Martin SamuelsIn 1970 I had the opportunity to spend time at the Royal Free Hospital in London.  One of my professors at The University of Cincinnati College of Medicine, the late Leon Schiff, a renowned liver expert, arranged for me to work under Professor Sheila Sherlock.  I was placed in a laboratory that was investigating the presumed immune basis of primary biliary cirrhosis.  Roy Fox and Frank Dudley, the faculty in the lab, warmly welcomed me and taught me the basics of immunology research.  My first scientific paper in Gut, was based on this work.  But, I was a budding clinician and I was drawn to the charismatic Professor Sherlock, so I took every opportunity to attend her rounds and teaching conferences.  In many ways a fearsome figure, The Prof dazzled me with her clinical acumen, rhetorical skills, sense of humor and drive.  Though only a lowly visiting medical student, she including me in the exercises and even turned to me as a local “expert” on American culture.  The entire experience is remarkably memorable.  The Prof was filled with pearls, anecdotes, stories and caveats.  Here are a few.

The “outpatient” consisted of the Prof seeing patients while the students watched.  The room was arranged with six cubicles, three on each side of her desk, each guarded by a watchful nurse (sister) with a neat uniform and starched hat.  In front of The Prof’s desk were several rows of chairs; perhaps a total of 16, for students who were to sit quietly unless specifically ask to speak or to feel the liver of one of the patients.

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Five Rules for a Real Mentor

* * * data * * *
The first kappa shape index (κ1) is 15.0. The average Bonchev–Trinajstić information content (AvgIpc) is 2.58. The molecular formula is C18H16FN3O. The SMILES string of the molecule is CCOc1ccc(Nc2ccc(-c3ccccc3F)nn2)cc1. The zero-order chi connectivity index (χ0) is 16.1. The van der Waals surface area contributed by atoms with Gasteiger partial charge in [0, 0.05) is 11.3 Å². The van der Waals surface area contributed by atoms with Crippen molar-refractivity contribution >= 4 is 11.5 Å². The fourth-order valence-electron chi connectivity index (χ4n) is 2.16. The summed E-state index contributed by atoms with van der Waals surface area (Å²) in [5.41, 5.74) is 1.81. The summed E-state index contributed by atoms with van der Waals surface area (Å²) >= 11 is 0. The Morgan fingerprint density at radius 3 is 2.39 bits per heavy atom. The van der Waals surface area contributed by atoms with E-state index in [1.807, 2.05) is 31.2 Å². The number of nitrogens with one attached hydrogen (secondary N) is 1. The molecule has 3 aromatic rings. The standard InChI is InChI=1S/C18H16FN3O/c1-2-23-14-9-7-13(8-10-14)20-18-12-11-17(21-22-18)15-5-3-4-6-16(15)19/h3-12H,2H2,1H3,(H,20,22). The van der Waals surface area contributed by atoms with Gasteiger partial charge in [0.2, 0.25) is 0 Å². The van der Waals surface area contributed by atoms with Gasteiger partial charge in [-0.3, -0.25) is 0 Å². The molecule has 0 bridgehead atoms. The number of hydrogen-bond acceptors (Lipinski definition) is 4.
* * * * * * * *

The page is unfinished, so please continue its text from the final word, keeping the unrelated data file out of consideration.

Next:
1. Be a real expert (have something real about which to mentor)

2. Don’t avoid being a mentor because you are not “like” the mentee (e.g. gender, age, field, ethnicity)

3. Give negative feedback when necessary but don’t hold a grudge

4. Use your power to substantively help the mentee

5. Be proud of your mentees and tell them so (take real pleasure in their accomplishments)

Moneyball For Doctors and Nurses (and the People Who Run Hospitals)

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Michael Lewis’ 2003 best seller Moneyball recounts how Oakland Athletics’ manager Billy Beane beat the big-payroll odds in major league baseball by using analytics to field a competitive team. The dynamic between Beane and his Yale-trained geek, Peter Brand is the central theme: together they fought off naysayers using Brand’s sabermetrics model later credited with the Red Sox World Series win the next season.

This week, thousands of financial officers from across multiple sectors in healthcare will descend on Orlando for the Healthcare Financial Management Association Annual Institute (ANI), a four day potpourri of knowledge-sharing sessions punctuated by keynotes from industry luminaries and an active exhibit floor.

The growing complexity of healthcare financial administrative issues is daunting. Case in Point: ANI organizes its 80 sessions in 8 tracks titled Business Intelligence and Analytics, Clinical Integration, Collaboration for Decision-Making, Cost Management-Margin Transformation, Finance-Capital Markets, Payment Trends and Delivery Models, Regulatory and Compliance Updates, and Revenue Cycle and the Patient Experience. There’s something there for everyone—from the rookie in internal audit to the CFO in the C-Suite.

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Legislation that Could End Unwanted Medical Treatment

flying cadeuciiRoughly 25 million Americans have been subjected to unwanted medical treatment at some point in their lives, and that means we have a healthcare system that is not listening to patients. We all say we believe in patient-centered health care, and now we have a bill in the U.S. Congress that would put our money where our mouths are. Literally.

Senators Mark Warner (D-VA) and Johnny Isakson (R-GA) introduced legislation this month that would make sure Medicare recipients and their doctors know how much or how little treatment those patients would want as they approach the end of life. The Care Planning Act of 2015 would specifically create a Medicare benefit for people facing grave illness to work with their doctor to define, articulate and document their personal goals for treatment. Doctors will be rewarded with reimbursement for helping patients make very important end-of-life decisions when there is time and space to do so thoughtfully, before a crisis and when the patient can advocate for herself.